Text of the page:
Well, I exaggerate. But I do remember sometimes wishing that I could get away from everyone and everything – boyfriend-coming-home-time, mealtimes, the phone, all those fixed interruption times – just go away somewhere, just me, no-one else who knows me, a B&B somewhere, and just have the space to choose whatever moment of the day or night I want, to write. Imagine how much you might get done if you didn’t have all those places to go, all those people to see, all those things interrupting you and tearing you away from your work, to which it is so, so hard to return sometimes, once you’ve stopped.

A few months back, as I started my writing-up year (the final year, mind) I moved house. I moved away from London, where my tutor is and where I had a beautiful flatshare and where there were friends on hand to interrupt me and make me have coffee, go to the theatre, and just generally force me out to have fun – and moved to another town, one where I sort of know some people but not really, one where I sort of know my way around but where I don’t have quite as many favourite places or as many well-travelled, familiar paths as I did in my former city. And I thought – amazing: this is actually a really good opportunity to sit tight and finish the PhD. This is what I have been dreaming of: no lovely friends to tempt me away from my work just as I am getting going (except of course the Lover, with whom I now live, and who is on hand to provide emergency company and entertainment); none of those favourite old haunts where I am tempted to go and hang out and waste my time… it will be just me, all day, in the flat, writing to my heart’s content, and no-one will stop me. And it has been good, sort of. I haven’t really had cause to complain, except…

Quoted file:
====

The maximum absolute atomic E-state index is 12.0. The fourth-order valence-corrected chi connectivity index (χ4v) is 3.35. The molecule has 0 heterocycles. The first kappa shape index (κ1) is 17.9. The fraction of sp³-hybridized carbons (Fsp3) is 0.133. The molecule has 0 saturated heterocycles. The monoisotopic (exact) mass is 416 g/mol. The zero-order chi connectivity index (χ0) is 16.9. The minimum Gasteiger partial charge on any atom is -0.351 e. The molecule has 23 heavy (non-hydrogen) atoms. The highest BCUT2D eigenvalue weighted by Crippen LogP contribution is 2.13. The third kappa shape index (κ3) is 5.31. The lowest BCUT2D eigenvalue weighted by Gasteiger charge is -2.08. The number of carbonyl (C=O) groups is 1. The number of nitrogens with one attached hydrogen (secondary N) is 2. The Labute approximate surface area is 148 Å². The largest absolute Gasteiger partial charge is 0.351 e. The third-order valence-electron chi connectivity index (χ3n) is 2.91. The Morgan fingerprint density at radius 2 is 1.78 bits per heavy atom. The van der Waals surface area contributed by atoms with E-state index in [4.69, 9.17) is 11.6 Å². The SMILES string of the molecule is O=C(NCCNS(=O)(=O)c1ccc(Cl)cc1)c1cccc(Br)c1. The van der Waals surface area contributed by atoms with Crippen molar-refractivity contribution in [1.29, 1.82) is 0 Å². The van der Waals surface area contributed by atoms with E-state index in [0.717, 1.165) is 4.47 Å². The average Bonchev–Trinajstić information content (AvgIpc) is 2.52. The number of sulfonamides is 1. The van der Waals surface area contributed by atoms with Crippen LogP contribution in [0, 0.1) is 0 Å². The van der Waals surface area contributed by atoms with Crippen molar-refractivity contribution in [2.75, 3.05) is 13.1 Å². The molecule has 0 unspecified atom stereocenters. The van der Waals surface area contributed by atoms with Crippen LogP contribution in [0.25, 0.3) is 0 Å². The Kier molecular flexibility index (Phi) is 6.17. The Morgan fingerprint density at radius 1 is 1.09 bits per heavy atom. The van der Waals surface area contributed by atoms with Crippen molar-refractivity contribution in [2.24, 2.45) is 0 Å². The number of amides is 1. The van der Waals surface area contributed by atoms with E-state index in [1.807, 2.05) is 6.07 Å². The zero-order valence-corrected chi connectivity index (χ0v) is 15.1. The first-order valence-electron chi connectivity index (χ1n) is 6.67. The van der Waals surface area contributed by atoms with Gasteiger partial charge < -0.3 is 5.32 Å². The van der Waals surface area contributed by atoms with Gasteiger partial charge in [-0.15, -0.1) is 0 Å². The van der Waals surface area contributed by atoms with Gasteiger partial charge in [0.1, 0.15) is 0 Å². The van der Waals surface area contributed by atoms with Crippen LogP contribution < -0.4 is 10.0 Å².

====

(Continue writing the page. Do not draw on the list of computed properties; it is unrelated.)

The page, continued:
Now: as it turns out, moving house when you’re not finished with your PhD is already not the best idea, and not just because of the logistical upheaval of moving, of having to pack up your books and papers and then find them all over again; but also because, as I have found, your nesting instinct kicks in, meaning that you spend a delightful few weeks setting yourself up in your new home, and no PhD gets done in that time. (Don’t do it. Don’t move house, unless you’re being evicted. Don’t do this to yourself.) And I sometimes wonder if I did the right thing, moving somewhere where there aren’t quite so many friendly, familiar faces. There’s a bit of a problem here, because: I don’t particularly crave new friends, since I already have many, and they are all just an email or a phone call away, and I can usually manage to catch up with them, on the odd cross-country day-trip to my university. (plus they are wonderful: it seems almost a sacrilege to want NEW friends.) And I certainly don’t feel like putting in the time to go out and do all the socializing you have to do in order to make new friends; the whole point of being here is to try and finish this bloody PhD as quickly as possible, hence I’m not exactly desperate to sign up to do any community theatre or anything like that. But, all the same – d’you know what, I sometimes just miss friends. I don’t feel lonely, but I miss having the odd person in my life, other than my Lover, who will come running just to spend an hour in my company, with whom I can share jokes and news and talk rubbish, and voice my little joys and neuroses and fears. The Blackberry helps keep in touch. Living with a Lover is exquisite. But there are some things for which the company of friends at random times is necessary.